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Backward Design Step 2: Writing Course Learning Outcomes

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Writing good course learning outcomes

writing learning outcomes

The next step of blended course design is identifying your course learning outcomes (CLO). Course learning outcomes are the results a student can expect from the course. They state what learners should be able to do, know, and value at the end of your course. Articulated course learning outcomes serve as a guide to us as we (re)design a course. At UW‑Madison, course learning outcomes should align with two campus initiatives: program outcomes and the Wisconsin Experience.

Program Outcomes

As stated in the campus document Institutional Plan for Assessing Student Learning, course and program learning outcomes are required for all courses and programs. View program outcomes for each UW‑Madison undergraduate and graduate academic program in The Guide. Academic program outcomes should:

  • Describe what students are expected to know or be able to do upon completion of a program,
  • Be observable and measurable in some way,
  • Contribute to the Wisconsin Experience whenever possible and
  • Be assessed and reviewed by the faculty regularly.

Competencies

You may teach in a school, college, or department guided by accreditation bodies identifying competencies that courses should support. If this is the case, identify the competencies supported by the course. This should guide the design of course learning outcomes and the development of activities. Check with your program coordinator for guidance on competencies.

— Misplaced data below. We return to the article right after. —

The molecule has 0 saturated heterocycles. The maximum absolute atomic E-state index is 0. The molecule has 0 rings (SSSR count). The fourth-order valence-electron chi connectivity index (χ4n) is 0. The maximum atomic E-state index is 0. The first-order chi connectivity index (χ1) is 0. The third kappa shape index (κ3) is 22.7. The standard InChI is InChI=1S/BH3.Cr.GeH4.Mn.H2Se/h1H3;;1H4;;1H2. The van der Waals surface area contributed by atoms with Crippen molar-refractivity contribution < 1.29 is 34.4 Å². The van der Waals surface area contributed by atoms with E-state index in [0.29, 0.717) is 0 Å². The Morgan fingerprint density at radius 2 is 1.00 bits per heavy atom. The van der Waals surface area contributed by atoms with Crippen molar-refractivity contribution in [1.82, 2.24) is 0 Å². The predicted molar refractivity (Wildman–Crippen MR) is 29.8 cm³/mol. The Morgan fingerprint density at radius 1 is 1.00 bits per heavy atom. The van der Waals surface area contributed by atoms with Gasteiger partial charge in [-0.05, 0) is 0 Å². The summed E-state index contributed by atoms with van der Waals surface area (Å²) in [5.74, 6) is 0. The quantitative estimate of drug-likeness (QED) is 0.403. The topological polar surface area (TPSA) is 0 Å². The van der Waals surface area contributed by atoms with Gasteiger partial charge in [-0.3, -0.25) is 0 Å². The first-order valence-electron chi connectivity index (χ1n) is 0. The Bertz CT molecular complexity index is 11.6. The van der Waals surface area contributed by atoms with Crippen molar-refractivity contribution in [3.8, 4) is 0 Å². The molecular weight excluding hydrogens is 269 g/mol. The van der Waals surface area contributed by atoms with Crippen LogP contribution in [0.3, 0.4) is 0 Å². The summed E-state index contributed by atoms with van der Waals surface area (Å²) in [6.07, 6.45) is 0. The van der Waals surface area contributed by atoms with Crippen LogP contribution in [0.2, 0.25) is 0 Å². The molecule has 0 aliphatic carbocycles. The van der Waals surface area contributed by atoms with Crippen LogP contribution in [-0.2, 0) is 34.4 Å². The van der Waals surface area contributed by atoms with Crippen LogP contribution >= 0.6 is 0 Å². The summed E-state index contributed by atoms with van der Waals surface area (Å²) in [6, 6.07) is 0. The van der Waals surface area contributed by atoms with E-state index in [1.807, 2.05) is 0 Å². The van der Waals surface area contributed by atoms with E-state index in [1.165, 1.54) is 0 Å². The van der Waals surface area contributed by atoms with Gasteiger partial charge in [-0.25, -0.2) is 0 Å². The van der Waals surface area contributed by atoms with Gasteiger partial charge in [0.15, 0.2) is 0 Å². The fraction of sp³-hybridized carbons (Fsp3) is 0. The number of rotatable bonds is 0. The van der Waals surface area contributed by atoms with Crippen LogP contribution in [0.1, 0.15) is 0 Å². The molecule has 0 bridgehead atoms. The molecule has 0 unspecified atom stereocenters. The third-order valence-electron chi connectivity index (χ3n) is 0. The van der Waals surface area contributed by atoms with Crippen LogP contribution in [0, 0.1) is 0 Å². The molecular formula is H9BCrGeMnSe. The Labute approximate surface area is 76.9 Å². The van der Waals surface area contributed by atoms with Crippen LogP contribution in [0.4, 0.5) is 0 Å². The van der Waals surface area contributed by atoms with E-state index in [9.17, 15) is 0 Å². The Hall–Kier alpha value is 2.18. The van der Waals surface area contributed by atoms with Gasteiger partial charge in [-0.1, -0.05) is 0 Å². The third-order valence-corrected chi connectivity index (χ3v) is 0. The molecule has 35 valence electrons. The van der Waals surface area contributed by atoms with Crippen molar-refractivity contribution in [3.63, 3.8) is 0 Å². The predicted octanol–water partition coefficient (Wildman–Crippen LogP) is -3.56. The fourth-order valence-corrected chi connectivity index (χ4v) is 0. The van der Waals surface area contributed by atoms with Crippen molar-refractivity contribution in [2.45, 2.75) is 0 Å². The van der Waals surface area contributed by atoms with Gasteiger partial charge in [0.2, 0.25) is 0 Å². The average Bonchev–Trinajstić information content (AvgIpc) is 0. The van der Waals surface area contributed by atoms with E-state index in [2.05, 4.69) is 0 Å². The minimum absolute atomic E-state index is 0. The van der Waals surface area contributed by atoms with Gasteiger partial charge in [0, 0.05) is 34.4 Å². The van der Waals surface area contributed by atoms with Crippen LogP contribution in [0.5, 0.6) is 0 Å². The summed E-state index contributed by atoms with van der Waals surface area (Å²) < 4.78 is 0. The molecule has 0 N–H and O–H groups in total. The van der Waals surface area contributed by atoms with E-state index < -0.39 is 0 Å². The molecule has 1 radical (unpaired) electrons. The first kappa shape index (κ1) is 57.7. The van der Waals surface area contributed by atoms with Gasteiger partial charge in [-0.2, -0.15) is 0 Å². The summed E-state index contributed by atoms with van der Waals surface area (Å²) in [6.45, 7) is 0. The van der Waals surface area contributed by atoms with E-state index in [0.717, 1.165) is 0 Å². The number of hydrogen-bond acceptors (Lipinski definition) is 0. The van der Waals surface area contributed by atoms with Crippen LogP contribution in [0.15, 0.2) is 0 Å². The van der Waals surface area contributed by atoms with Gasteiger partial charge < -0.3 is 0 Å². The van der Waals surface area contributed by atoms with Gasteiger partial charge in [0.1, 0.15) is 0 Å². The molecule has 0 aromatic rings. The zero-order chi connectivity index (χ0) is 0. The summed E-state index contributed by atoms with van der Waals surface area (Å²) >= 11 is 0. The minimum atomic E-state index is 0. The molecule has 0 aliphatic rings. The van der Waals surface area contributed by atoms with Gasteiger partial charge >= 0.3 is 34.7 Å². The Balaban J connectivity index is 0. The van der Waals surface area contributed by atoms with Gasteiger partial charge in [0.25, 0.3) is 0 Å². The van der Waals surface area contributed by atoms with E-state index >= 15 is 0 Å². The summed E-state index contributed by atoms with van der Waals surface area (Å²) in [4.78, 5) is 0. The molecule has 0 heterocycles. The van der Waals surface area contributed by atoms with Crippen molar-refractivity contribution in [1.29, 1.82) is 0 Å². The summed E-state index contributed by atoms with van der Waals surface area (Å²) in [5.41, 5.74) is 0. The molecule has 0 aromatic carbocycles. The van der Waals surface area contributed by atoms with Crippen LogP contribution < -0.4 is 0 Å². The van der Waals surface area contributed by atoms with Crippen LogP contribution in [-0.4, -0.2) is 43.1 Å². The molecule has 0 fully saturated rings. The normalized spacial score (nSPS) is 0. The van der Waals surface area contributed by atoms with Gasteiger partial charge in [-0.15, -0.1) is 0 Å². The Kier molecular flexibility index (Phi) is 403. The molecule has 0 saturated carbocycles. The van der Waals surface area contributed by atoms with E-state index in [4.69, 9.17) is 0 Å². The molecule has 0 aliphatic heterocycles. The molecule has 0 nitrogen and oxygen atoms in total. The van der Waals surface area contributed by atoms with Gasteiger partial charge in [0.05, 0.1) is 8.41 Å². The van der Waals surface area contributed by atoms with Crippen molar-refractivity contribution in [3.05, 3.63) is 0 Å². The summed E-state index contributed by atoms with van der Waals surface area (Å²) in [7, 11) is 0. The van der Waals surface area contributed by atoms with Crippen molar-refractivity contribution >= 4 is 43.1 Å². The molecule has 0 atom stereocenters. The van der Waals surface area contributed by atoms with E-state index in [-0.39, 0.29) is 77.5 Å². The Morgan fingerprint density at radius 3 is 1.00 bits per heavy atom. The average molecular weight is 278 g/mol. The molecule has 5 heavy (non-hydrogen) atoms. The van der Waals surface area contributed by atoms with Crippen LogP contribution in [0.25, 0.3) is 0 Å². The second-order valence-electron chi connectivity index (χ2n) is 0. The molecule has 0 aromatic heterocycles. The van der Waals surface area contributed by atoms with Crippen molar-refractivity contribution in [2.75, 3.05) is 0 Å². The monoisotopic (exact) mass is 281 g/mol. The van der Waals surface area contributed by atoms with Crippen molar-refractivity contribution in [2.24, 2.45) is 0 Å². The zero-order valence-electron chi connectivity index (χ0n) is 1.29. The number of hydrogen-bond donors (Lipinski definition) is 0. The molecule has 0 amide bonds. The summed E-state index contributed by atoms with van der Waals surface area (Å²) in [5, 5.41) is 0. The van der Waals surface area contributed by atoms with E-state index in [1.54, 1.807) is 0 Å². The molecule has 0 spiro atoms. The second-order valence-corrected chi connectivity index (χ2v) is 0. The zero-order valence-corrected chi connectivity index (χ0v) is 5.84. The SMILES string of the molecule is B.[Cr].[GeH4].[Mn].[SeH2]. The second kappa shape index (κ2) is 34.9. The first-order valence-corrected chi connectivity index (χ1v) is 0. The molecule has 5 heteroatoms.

Course Outcomes

An essential element of a successful course design is how well and clearly course learning outcomes have been written. Students should be able to read course outcomes and understand exactly what is expected of them and to what performance levels they will be held accountable. As you write or review your course outcomes, consider the following guidelines. Course outcomes should:

  • State what students are expected to know or be able to do upon completion of a specific course;
  • State clearly and relate specifically to the topics, assignments, exams, and assessments in the course;
  • Be observable and measurable in some way and
  • Contribute or map to program‑level learning outcomes.

Development of Course Learning Outcomes

The following are resources you can use to guide the development of course learning outcomes. 

The Wisconsin Experience

The Wisconsin Experience is UW‑Madison's vision for the total undergraduate student experience, which combines learning in and out of the classroom. Tied to the Wisconsin Idea and steeped in our long‑standing institutional values — the commitment to the truth, shared participation in decision‑making, and service to local and global communities — the Wisconsin Experience describes how students develop and integrate these core values across their educational experience.

Wisconsin Experience Values
Wisconsin Experience

Empathy and Humility

  • Develop and demonstrate a cultural understanding of self and others.
  • Engage locally, nationally, and globally respectfully and civilly.
  • Appreciate and celebrate one another’s abilities, views, and accomplishments.

Intellectual Confidence

  • Develop competence, depth, and expertise in a field of study.
  • Integrate ideas and synthesize knowledge across multiple contexts.
  • Exercise critical thinking and effective communication.

Purposeful Action

  • Apply knowledge and skills to solve problems.
  • Engage in public service, partner with others, and contribute to the community.
  • Lead for positive change.

Relentless Curiosity

  • Actively learn with expert instructors and peers.
  • Engage in creative inquiry, scholarship, and research.